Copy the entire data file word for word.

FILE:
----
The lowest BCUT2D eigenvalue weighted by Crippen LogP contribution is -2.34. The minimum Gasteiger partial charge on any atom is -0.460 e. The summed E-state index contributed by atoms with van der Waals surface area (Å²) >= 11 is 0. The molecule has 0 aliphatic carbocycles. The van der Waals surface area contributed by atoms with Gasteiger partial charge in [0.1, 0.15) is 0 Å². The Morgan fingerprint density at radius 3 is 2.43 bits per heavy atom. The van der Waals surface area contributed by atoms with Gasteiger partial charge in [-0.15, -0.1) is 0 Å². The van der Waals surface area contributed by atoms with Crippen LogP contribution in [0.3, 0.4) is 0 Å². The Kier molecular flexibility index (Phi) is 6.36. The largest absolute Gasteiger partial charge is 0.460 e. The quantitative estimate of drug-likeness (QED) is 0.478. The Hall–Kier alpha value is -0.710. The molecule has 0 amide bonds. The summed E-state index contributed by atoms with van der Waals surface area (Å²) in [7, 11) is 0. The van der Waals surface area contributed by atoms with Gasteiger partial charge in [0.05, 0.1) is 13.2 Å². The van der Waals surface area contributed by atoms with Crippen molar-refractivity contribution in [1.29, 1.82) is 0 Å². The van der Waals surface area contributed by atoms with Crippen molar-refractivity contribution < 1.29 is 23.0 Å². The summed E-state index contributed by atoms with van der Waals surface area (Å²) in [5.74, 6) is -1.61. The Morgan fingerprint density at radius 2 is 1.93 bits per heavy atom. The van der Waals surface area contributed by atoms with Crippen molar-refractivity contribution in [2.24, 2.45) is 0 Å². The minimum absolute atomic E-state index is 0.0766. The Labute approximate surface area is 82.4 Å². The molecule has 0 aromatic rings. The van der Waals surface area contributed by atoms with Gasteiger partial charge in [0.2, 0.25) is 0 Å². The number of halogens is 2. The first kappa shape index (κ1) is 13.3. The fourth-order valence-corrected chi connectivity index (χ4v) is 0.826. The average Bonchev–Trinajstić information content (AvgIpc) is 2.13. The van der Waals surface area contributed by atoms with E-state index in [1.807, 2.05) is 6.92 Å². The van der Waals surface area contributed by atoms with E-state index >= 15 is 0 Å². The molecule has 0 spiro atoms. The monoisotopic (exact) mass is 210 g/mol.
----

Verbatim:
The lowest BCUT2D eigenvalue weighted by Crippen LogP contribution is -2.34. The minimum Gasteiger partial charge on any atom is -0.460 e. The summed E-state index contributed by atoms with van der Waals surface area (Å²) >= 11 is 0. The molecule has 0 aliphatic carbocycles. The van der Waals surface area contributed by atoms with Gasteiger partial charge in [0.1, 0.15) is 0 Å². The Morgan fingerprint density at radius 3 is 2.43 bits per heavy atom. The van der Waals surface area contributed by atoms with Gasteiger partial charge in [-0.15, -0.1) is 0 Å². The van der Waals surface area contributed by atoms with Crippen LogP contribution in [0.3, 0.4) is 0 Å². The Kier molecular flexibility index (Phi) is 6.36. The largest absolute Gasteiger partial charge is 0.460 e. The quantitative estimate of drug-likeness (QED) is 0.478. The Hall–Kier alpha value is -0.710. The molecule has 0 amide bonds. The summed E-state index contributed by atoms with van der Waals surface area (Å²) in [7, 11) is 0. The van der Waals surface area contributed by atoms with Gasteiger partial charge in [0.05, 0.1) is 13.2 Å². The van der Waals surface area contributed by atoms with Crippen molar-refractivity contribution in [1.29, 1.82) is 0 Å². The van der Waals surface area contributed by atoms with Crippen molar-refractivity contribution < 1.29 is 23.0 Å². The summed E-state index contributed by atoms with van der Waals surface area (Å²) in [5.74, 6) is -1.61. The Morgan fingerprint density at radius 2 is 1.93 bits per heavy atom. The van der Waals surface area contributed by atoms with Crippen molar-refractivity contribution in [2.24, 2.45) is 0 Å². The minimum absolute atomic E-state index is 0.0766. The Labute approximate surface area is 82.4 Å². The molecule has 0 aromatic rings. The van der Waals surface area contributed by atoms with Gasteiger partial charge in [0.2, 0.25) is 0 Å². The number of halogens is 2. The first kappa shape index (κ1) is 13.3. The fourth-order valence-corrected chi connectivity index (χ4v) is 0.826. The average Bonchev–Trinajstić information content (AvgIpc) is 2.13. The van der Waals surface area contributed by atoms with E-state index in [1.807, 2.05) is 6.92 Å². The van der Waals surface area contributed by atoms with E-state index >= 15 is 0 Å². The molecule has 0 spiro atoms. The monoisotopic (exact) mass is 210 g/mol.